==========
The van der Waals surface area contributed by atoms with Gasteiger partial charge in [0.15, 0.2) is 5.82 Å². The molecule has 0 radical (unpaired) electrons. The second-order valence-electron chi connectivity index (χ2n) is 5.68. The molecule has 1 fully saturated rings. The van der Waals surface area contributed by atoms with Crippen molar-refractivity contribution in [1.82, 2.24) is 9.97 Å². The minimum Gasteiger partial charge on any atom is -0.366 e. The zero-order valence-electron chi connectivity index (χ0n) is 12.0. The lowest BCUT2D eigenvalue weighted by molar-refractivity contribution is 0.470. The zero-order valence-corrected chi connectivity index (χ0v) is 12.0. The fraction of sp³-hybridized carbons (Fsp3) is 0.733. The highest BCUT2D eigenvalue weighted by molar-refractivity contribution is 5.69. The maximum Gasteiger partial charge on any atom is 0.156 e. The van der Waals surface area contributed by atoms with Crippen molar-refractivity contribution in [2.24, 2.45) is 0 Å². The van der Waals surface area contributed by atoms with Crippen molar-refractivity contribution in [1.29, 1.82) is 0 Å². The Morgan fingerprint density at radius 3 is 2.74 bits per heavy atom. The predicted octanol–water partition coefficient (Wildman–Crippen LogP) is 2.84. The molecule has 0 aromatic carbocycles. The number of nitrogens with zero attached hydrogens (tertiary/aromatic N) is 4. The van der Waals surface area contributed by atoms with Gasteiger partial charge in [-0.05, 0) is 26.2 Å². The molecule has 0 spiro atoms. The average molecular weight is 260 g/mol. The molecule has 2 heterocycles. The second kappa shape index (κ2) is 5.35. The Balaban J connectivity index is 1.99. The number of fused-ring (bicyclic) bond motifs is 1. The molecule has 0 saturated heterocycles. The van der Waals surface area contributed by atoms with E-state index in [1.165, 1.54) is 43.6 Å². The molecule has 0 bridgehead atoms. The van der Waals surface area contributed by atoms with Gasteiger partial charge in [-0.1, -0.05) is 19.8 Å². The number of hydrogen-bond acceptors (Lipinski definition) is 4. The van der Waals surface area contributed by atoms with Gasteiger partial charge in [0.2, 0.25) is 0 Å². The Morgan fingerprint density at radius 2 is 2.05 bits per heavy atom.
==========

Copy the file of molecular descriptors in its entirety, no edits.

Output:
The van der Waals surface area contributed by atoms with Gasteiger partial charge in [0.15, 0.2) is 5.82 Å². The molecule has 0 radical (unpaired) electrons. The second-order valence-electron chi connectivity index (χ2n) is 5.68. The molecule has 1 fully saturated rings. The van der Waals surface area contributed by atoms with Crippen molar-refractivity contribution in [1.82, 2.24) is 9.97 Å². The minimum Gasteiger partial charge on any atom is -0.366 e. The zero-order valence-electron chi connectivity index (χ0n) is 12.0. The lowest BCUT2D eigenvalue weighted by molar-refractivity contribution is 0.470. The zero-order valence-corrected chi connectivity index (χ0v) is 12.0. The fraction of sp³-hybridized carbons (Fsp3) is 0.733. The highest BCUT2D eigenvalue weighted by molar-refractivity contribution is 5.69. The maximum Gasteiger partial charge on any atom is 0.156 e. The van der Waals surface area contributed by atoms with Crippen molar-refractivity contribution in [2.24, 2.45) is 0 Å². The van der Waals surface area contributed by atoms with Crippen molar-refractivity contribution in [1.29, 1.82) is 0 Å². The Morgan fingerprint density at radius 3 is 2.74 bits per heavy atom. The predicted octanol–water partition coefficient (Wildman–Crippen LogP) is 2.84. The molecule has 0 aromatic carbocycles. The number of nitrogens with zero attached hydrogens (tertiary/aromatic N) is 4. The van der Waals surface area contributed by atoms with Gasteiger partial charge in [-0.05, 0) is 26.2 Å². The molecule has 0 spiro atoms. The average molecular weight is 260 g/mol. The molecule has 2 heterocycles. The second kappa shape index (κ2) is 5.35. The Balaban J connectivity index is 1.99. The number of fused-ring (bicyclic) bond motifs is 1. The molecule has 0 saturated heterocycles. The van der Waals surface area contributed by atoms with E-state index in [1.165, 1.54) is 43.6 Å². The molecule has 0 bridgehead atoms. The van der Waals surface area contributed by atoms with Gasteiger partial charge in [-0.1, -0.05) is 19.8 Å². The number of hydrogen-bond acceptors (Lipinski definition) is 4. The van der Waals surface area contributed by atoms with Gasteiger partial charge in [0.2, 0.25) is 0 Å². The Morgan fingerprint density at radius 2 is 2.05 bits per heavy atom.